Play a bigger game by limiting distraction, exist in the present moment, and be aware of your experience in order to improve it.
Methodically break down the game into chunks and master each section. Examine slight variations in your throwing style, equipment, stance and get really really curious about it with mini-experiments.
Getting mad at yourself wastes energy and sends you into physiologic flight or flight mode (heightened stress response). Muscles get tight, pupils constrict, blood pressure goes up, etc., which is not ideal for accuracy sports performance.
Excessive physical or mental stress pulls you out of the stillness you've worked hard to create and limits your capacity to grow into someone who regularly throws 4 baggers.
Plan and practice more like a surgeon than a drunk tosser. Pick a focus for each session of training and stick to it.
The main difference between Deliberate Practice vs practice is feedback. Feedback is required to create new better cornhole throwing brain circuits and objective measurement is the main component.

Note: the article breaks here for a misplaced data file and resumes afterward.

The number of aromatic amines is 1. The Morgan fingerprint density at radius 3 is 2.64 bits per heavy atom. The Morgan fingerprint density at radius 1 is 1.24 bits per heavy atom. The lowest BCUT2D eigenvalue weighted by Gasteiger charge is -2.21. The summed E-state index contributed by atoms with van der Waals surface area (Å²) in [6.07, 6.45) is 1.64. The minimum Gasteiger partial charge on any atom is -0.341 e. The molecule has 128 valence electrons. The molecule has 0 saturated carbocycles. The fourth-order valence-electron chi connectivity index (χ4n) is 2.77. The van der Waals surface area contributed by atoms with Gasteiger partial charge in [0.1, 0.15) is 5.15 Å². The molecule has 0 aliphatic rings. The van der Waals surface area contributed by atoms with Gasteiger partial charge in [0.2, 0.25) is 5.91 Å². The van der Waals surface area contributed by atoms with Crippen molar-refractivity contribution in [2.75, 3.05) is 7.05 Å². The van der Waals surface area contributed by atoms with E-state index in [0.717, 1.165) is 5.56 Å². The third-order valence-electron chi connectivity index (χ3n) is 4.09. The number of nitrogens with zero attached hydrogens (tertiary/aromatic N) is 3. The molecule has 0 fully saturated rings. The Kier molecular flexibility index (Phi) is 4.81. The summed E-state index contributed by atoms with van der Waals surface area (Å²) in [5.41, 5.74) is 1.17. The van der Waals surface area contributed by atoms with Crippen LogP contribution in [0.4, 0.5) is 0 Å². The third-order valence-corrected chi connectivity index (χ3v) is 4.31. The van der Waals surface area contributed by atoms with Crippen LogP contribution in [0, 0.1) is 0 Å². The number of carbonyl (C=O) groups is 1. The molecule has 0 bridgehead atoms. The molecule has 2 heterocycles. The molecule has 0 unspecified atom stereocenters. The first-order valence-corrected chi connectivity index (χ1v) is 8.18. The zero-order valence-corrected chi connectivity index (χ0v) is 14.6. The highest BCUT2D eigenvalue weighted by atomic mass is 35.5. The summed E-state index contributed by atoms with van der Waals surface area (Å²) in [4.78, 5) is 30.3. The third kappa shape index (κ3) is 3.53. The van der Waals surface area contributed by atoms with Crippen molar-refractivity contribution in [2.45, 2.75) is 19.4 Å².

Like our baseball playing civil rights hero Shuba, measure your performance in your "Cornhole Log".
Memory is overrated. Experiment with throwing 60 bags in a row with a specific focus and write down what happened to your performance in your "Cornhole Log."
The navy calls a warship's journal a "log" and so should you! Why?
A "Cornhole Log" sounds gross enough for you to crinkle your nose and make a face of disgust, or giggle a little, right? When things are this visceral we tend to remember them better according to science.
Example: You wont ever forget this magazine cover with a Naval Academy midshipmen getting felt up by both his mother and his girlfriend simultaneously. Gross is hard to forget.
Other strategies include counting points, creating diagrams where bags land with different techniques/equipment, and any other creatives strategies. If you have some awesome ideas please share below in the comments section.
6. The ULTIMATE Feedback Tool: Coaching.
All of the above is hard work, but a coach can help.
Humans aren't known for their objectivity about themselves. #duh.
Good coaches can track your progress, find small ways to improve, and hold you accountable to delivering your best effort each day.
B = Behaviour Change
Now you know all about the science of the mind and deliberate practice and how it can level up your game. All done. Go forth and airmail. But wait...
Knowledge is power, right?